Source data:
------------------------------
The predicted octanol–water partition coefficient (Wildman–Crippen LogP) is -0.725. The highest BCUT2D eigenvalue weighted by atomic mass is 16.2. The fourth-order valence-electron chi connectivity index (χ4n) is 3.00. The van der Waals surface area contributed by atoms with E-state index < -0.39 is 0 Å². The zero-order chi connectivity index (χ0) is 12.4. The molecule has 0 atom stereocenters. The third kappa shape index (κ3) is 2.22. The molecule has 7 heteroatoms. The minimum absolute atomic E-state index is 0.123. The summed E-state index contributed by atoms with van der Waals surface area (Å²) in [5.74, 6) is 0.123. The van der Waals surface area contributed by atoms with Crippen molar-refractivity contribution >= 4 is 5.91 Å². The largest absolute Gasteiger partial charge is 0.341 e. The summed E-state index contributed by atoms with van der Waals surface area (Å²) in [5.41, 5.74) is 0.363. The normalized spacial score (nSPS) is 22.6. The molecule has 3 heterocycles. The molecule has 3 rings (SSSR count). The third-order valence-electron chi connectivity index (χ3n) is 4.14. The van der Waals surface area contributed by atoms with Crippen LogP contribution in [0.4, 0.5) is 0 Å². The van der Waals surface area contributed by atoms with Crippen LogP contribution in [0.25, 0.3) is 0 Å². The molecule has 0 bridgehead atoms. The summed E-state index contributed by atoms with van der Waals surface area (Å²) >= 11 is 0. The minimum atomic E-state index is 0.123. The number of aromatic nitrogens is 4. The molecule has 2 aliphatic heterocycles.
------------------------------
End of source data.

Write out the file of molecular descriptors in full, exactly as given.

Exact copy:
The predicted octanol–water partition coefficient (Wildman–Crippen LogP) is -0.725. The highest BCUT2D eigenvalue weighted by atomic mass is 16.2. The fourth-order valence-electron chi connectivity index (χ4n) is 3.00. The van der Waals surface area contributed by atoms with E-state index < -0.39 is 0 Å². The zero-order chi connectivity index (χ0) is 12.4. The molecule has 0 atom stereocenters. The third kappa shape index (κ3) is 2.22. The molecule has 7 heteroatoms. The minimum absolute atomic E-state index is 0.123. The summed E-state index contributed by atoms with van der Waals surface area (Å²) in [5.74, 6) is 0.123. The van der Waals surface area contributed by atoms with Crippen molar-refractivity contribution >= 4 is 5.91 Å². The largest absolute Gasteiger partial charge is 0.341 e. The summed E-state index contributed by atoms with van der Waals surface area (Å²) in [5.41, 5.74) is 0.363. The normalized spacial score (nSPS) is 22.6. The molecule has 3 heterocycles. The molecule has 3 rings (SSSR count). The third-order valence-electron chi connectivity index (χ3n) is 4.14. The van der Waals surface area contributed by atoms with Crippen LogP contribution in [0.4, 0.5) is 0 Å². The van der Waals surface area contributed by atoms with Crippen LogP contribution in [0.25, 0.3) is 0 Å². The molecule has 0 bridgehead atoms. The summed E-state index contributed by atoms with van der Waals surface area (Å²) >= 11 is 0. The minimum atomic E-state index is 0.123. The number of aromatic nitrogens is 4. The molecule has 2 aliphatic heterocycles.